Jim Osman

 

The word that comes to mind when I view Jim Osman‘s sculptures and installations is this – balance. In physicality, in use of color, and in viewing. Nearly all of Jim’s work uses wood, paper, paper, and hardware for stability, in the end reminding me of the most stunning game of Jenga.

 

 

 

 

 

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Lane Walkup

 

These elaborately sculpted metal hangers by Portland artist Lane Walkup just make me so happy! Inspired by the fluidity of minimal shapes and the chemistry behind metalwork, you can see just how much special attention has been paid to fun details and quality structure. And YES, you can actually use them as hangers if you so wish. Each one is the size of a regular hanger and is coated with a light plastic for functionality purposes. (Lane also designs jewelry.)

 

 

 

 

 

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Emma McDowall

 

Emma McDowall is an Edinburgh, Scotland-based artist currently creating these incredible concrete vessels and objects, each one celebrates color and texture. Made from hand and sometimes using found or recycled objects as moulds, every piece is a unique one-of-a-kind that serves as both object and functional product. Take a peek at Emma’s shop if you’d like to bring her art into your space.

 

 

 

 

 

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Lauren Clay

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Many of Lauren Clay‘s sculptural installations look like you could pull them off the wall for a quick snuggle. And while they’re perfect on their own, Clay sometimes pairs them with beautifully created spaces that make them all the more complete. But these pieces are only the start of a laundry list of sculptural styles – take a look.

 

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Mariko Kusumoto

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Massachusetts-based Mariko Kusumoto‘s textile sculptures are something to behold. She uses translucent polyester fabric to create orbs that enclose small objects, the result is purely delightful and wearable. That’s right, some of her pieces function as either a necklace or brooch.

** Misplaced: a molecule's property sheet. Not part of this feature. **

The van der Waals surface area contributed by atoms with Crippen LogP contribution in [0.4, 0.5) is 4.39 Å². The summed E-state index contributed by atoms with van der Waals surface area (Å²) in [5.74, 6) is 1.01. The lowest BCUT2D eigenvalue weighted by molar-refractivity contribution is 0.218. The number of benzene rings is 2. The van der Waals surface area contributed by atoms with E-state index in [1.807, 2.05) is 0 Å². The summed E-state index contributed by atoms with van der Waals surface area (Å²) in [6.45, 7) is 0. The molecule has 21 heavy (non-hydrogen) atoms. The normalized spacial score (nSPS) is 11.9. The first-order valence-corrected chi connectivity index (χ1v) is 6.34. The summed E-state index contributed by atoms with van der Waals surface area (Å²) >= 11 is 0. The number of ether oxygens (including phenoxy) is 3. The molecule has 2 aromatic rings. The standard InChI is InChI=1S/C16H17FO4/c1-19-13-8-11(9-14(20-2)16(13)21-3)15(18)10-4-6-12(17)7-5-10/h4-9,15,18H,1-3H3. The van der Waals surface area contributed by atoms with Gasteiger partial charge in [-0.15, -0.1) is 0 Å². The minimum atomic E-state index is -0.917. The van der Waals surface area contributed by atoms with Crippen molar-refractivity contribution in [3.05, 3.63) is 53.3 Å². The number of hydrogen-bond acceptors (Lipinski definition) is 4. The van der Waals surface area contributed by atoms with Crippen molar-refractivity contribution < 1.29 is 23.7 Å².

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Karine Jollet

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Karine Jollet explores the anatomy of the human body step-by-step in her exquisite soft sculptures. Old bed sheets and shirts, embroidered handkerchieves and secondhand fabrics, all are cut up and the fragments sewn together to create each work of art.

 

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(via Booooooom)

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Haand

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The first thing I noticed about Haand‘s pottery pieces is that several can be used in multiple ways – kitchen, bedroom dresser, dining table, and more. Each piece is designed by Mark Warren and crafted by hand in Eli Whitney, North Carolina at the Haand workshop by a small team of dedicated makers. The care and attention paid to each “farmhouse futuristic” piece is abundantly clear.

 

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Jessica Dance

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London-based Jessica Dance is a textile artist and model maker specializing in tactile handcrafted models and props. So, super creative basically. Her knit foods and objects are full of amazing color and texture and I want nothing more than to slip those Nikes on!

 

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